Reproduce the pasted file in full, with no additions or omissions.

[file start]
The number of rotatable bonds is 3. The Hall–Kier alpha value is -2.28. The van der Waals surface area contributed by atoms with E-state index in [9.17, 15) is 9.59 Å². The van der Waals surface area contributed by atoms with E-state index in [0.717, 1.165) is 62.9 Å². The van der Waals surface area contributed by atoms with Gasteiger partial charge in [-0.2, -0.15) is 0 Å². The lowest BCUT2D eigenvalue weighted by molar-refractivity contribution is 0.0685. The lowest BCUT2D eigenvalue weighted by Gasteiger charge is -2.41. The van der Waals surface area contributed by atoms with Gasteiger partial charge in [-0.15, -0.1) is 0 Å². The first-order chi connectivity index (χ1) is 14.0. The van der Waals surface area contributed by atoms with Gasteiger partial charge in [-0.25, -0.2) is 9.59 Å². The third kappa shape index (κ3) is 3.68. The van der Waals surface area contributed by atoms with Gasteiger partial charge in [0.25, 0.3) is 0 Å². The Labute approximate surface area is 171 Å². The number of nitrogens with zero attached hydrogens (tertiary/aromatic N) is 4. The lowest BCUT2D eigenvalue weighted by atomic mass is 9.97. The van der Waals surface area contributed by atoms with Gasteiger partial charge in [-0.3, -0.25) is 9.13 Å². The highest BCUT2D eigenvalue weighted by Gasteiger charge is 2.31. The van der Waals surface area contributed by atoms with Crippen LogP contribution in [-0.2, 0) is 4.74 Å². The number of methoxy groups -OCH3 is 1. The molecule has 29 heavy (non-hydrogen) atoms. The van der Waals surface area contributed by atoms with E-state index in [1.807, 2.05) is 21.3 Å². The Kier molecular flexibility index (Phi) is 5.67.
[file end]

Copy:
The number of rotatable bonds is 3. The Hall–Kier alpha value is -2.28. The van der Waals surface area contributed by atoms with E-state index in [9.17, 15) is 9.59 Å². The van der Waals surface area contributed by atoms with E-state index in [0.717, 1.165) is 62.9 Å². The van der Waals surface area contributed by atoms with Gasteiger partial charge in [-0.2, -0.15) is 0 Å². The lowest BCUT2D eigenvalue weighted by molar-refractivity contribution is 0.0685. The lowest BCUT2D eigenvalue weighted by Gasteiger charge is -2.41. The van der Waals surface area contributed by atoms with Gasteiger partial charge in [-0.15, -0.1) is 0 Å². The first-order chi connectivity index (χ1) is 14.0. The van der Waals surface area contributed by atoms with Gasteiger partial charge in [-0.25, -0.2) is 9.59 Å². The third kappa shape index (κ3) is 3.68. The van der Waals surface area contributed by atoms with Gasteiger partial charge in [0.25, 0.3) is 0 Å². The Labute approximate surface area is 171 Å². The number of nitrogens with zero attached hydrogens (tertiary/aromatic N) is 4. The lowest BCUT2D eigenvalue weighted by atomic mass is 9.97. The van der Waals surface area contributed by atoms with Gasteiger partial charge in [-0.3, -0.25) is 9.13 Å². The highest BCUT2D eigenvalue weighted by Gasteiger charge is 2.31. The van der Waals surface area contributed by atoms with Crippen LogP contribution in [-0.2, 0) is 4.74 Å². The number of methoxy groups -OCH3 is 1. The molecule has 29 heavy (non-hydrogen) atoms. The van der Waals surface area contributed by atoms with E-state index in [1.807, 2.05) is 21.3 Å². The Kier molecular flexibility index (Phi) is 5.67.